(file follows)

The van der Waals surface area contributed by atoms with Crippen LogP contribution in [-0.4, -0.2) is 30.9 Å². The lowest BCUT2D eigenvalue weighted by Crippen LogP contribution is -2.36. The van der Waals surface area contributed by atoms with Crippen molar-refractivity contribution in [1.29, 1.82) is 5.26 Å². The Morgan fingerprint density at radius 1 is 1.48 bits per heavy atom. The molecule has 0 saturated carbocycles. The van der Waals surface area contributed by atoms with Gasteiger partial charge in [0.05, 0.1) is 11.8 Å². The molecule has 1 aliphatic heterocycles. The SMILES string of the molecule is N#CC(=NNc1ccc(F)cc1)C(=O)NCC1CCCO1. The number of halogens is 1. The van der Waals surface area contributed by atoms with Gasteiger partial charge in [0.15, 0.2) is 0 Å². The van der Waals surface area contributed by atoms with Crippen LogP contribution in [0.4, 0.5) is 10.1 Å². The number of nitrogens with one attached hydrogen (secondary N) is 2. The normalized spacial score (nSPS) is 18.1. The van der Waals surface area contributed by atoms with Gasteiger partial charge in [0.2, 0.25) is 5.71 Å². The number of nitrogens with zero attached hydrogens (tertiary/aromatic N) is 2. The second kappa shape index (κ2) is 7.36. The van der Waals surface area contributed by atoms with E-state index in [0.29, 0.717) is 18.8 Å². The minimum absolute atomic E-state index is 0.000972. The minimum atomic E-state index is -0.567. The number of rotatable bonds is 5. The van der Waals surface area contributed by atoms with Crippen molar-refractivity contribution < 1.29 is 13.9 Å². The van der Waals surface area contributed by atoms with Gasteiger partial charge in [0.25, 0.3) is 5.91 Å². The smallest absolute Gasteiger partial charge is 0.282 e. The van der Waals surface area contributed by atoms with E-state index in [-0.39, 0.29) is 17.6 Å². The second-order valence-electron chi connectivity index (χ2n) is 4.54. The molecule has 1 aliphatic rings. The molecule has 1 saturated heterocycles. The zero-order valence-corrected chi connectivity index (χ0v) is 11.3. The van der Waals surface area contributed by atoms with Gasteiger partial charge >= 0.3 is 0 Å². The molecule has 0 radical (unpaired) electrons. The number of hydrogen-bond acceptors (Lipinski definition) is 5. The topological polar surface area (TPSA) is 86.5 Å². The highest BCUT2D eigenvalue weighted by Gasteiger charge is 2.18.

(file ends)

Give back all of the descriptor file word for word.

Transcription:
The van der Waals surface area contributed by atoms with Crippen LogP contribution in [-0.4, -0.2) is 30.9 Å². The lowest BCUT2D eigenvalue weighted by Crippen LogP contribution is -2.36. The van der Waals surface area contributed by atoms with Crippen molar-refractivity contribution in [1.29, 1.82) is 5.26 Å². The Morgan fingerprint density at radius 1 is 1.48 bits per heavy atom. The molecule has 0 saturated carbocycles. The van der Waals surface area contributed by atoms with Gasteiger partial charge in [0.05, 0.1) is 11.8 Å². The molecule has 1 aliphatic heterocycles. The SMILES string of the molecule is N#CC(=NNc1ccc(F)cc1)C(=O)NCC1CCCO1. The number of halogens is 1. The van der Waals surface area contributed by atoms with Gasteiger partial charge in [0.15, 0.2) is 0 Å². The van der Waals surface area contributed by atoms with Crippen LogP contribution in [0.4, 0.5) is 10.1 Å². The number of nitrogens with one attached hydrogen (secondary N) is 2. The normalized spacial score (nSPS) is 18.1. The van der Waals surface area contributed by atoms with Gasteiger partial charge in [0.2, 0.25) is 5.71 Å². The number of nitrogens with zero attached hydrogens (tertiary/aromatic N) is 2. The second kappa shape index (κ2) is 7.36. The van der Waals surface area contributed by atoms with E-state index in [0.29, 0.717) is 18.8 Å². The minimum absolute atomic E-state index is 0.000972. The minimum atomic E-state index is -0.567. The number of rotatable bonds is 5. The van der Waals surface area contributed by atoms with Crippen molar-refractivity contribution < 1.29 is 13.9 Å². The van der Waals surface area contributed by atoms with Gasteiger partial charge in [0.25, 0.3) is 5.91 Å². The smallest absolute Gasteiger partial charge is 0.282 e. The van der Waals surface area contributed by atoms with E-state index in [-0.39, 0.29) is 17.6 Å². The second-order valence-electron chi connectivity index (χ2n) is 4.54. The molecule has 1 aliphatic rings. The molecule has 1 saturated heterocycles. The zero-order valence-corrected chi connectivity index (χ0v) is 11.3. The van der Waals surface area contributed by atoms with Gasteiger partial charge >= 0.3 is 0 Å². The molecule has 0 radical (unpaired) electrons. The number of hydrogen-bond acceptors (Lipinski definition) is 5. The topological polar surface area (TPSA) is 86.5 Å². The highest BCUT2D eigenvalue weighted by Gasteiger charge is 2.18.